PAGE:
It is preposterous to build in areas that are bound to flood. So why are real estate companies still doing it?
March 15, 2016 — Sea-level rise may be the most predictable outcome of climate change. Expanding warmer waters and melting land ice both contribute to flooding – and scientists agree that we are locked into sea-level rise for centuries to come. The question is not if we will retreat from the coast, but when. Still, the rush to develop the coast occurs at a maddening pace.
We now know that 13.1 million people are at risk of flooding along the US coast by the end of this century. A new study published in Nature Climate Change further suggests that massive migration will occur unless protective measures are taken. Since sea-level rise will speed up after the end of the century due to increased glacier and ice sheet melting, the flooding we face in this century is just the tip of the iceberg.
The problem is particularly severe along our 3,000-mile low-lying sandy barrier island coast extending, with a few breaks, all the way from the South Shore of Long Island to the Mexican border. Along this long barrier island coast, Florida has the longest and most heavily developed shoreline.
In Miami, a city perilously perched atop a very porous limestone, two multibillion-dollar construction projects are under way, despite the fact that parts of the city routinely flood during high tides and that widespread flooding by the rising sea in a few decades is a virtual certainty. No sea walls, levees or dikes can stop the rising waters from flowing through the underlying spongy limestone and into the city. Miami is ultimately doomed.
A few miles to the north, Fort Lauderdale is undergoing equally intense development and population growth. This city has more beachfront high-rise buildings per mile than any other American beach. According to Katherine Bagley of Inside Climate news “nearly 5,000 apartments or condos are or soon will be under construction” in the city, which already faces routine nuisance flooding. The city’s many canals make Fort Lauderdale all the more vulnerable to rising seas. In light of the wet future in store for the city, increased density is insane.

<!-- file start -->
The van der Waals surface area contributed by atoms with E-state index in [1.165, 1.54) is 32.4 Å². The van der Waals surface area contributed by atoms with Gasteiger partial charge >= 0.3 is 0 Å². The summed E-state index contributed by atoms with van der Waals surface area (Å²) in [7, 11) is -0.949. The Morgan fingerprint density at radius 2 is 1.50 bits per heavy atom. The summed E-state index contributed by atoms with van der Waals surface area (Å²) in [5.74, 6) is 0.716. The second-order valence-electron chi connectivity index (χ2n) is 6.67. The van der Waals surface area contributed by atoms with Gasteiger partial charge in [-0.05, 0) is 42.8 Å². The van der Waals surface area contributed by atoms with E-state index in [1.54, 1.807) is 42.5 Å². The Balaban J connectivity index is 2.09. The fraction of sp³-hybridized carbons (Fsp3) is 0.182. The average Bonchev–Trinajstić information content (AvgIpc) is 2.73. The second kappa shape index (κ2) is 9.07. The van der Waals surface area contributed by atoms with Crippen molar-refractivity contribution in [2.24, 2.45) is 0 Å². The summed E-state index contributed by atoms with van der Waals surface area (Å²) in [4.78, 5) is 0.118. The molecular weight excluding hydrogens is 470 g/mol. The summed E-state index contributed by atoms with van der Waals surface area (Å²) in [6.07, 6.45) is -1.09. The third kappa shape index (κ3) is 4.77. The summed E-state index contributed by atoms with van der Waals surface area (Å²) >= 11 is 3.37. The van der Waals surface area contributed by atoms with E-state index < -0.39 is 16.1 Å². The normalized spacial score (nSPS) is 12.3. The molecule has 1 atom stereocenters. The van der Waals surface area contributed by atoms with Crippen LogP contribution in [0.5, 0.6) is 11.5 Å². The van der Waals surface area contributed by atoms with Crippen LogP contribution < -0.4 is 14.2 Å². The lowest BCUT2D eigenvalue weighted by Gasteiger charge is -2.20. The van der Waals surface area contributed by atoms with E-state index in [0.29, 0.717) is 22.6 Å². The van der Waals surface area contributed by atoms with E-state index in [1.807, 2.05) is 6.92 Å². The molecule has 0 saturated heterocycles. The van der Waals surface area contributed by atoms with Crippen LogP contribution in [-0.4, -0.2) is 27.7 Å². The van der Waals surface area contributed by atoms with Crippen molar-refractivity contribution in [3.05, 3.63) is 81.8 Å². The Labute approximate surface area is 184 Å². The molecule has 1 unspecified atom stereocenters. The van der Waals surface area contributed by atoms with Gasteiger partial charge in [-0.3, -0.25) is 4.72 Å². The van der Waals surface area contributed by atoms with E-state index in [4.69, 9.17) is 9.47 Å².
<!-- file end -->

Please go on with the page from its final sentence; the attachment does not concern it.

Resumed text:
On the other side of the Florida peninsula along the Gulf of Mexico, a Fort Myers Beach developer proposes to build a massive project to include four beachfront hotels, nine restaurants and a 1,500-car parking structure; all to be protected with a soon-to-be-constructed half-mile-long seawall. If you need to build a seawall to protect your construction project, you should not be building at that site. Remember – seawalls destroy beaches.
Two barrier island communities deserve attention as the nation’s most vulnerable to sea level. On the east coast, North Topsail Beach in North Carolina is a narrow, low, rapidly-eroding island segment. In spite of the obvious natural dangers, the town has several immovable high-rises, at least one of which may soon fall in. On the Gulf coast, Dauphin Island, Alabama is an extremely low island that is frequently overwashed by storms, and repeated beach nourishment has done almost nothing to stop erosion.
Storms have severely damaged the west end of Dauphin Island five times since 1973. While the west end has no high-rises, storms, including hurricanes Katrina and Ike have repeatedly destroyed houses.
And, just a few years after Hurricane Sandy flooded much of the area, New Jersey’s Gold Coast (the Hudson waterfront) is experiencing a construction boom. Developers are building numerous high-rise structures, hoping to attract commuters seeking cheaper quarters than those available in nearby New York City.
They have taken measures to make these structures more resilient, but in this age of certain sea-level rise, it is preposterous to continue to build in areas that were previously inundated by floodwaters and will certainly be inundated in the future.
The time has passed for such foolish projects. The frequency of super costly “natural” disasters on the coast will only increase if we continue to cram buildings up against the beach and treat storms as urban renewal projects. It is time for a profound new outlook – where we construct smaller, less expensive and perhaps mobile structures and do not replace buildings destroyed and damaged in storms. It is time we prepare to retreat from the rising sea.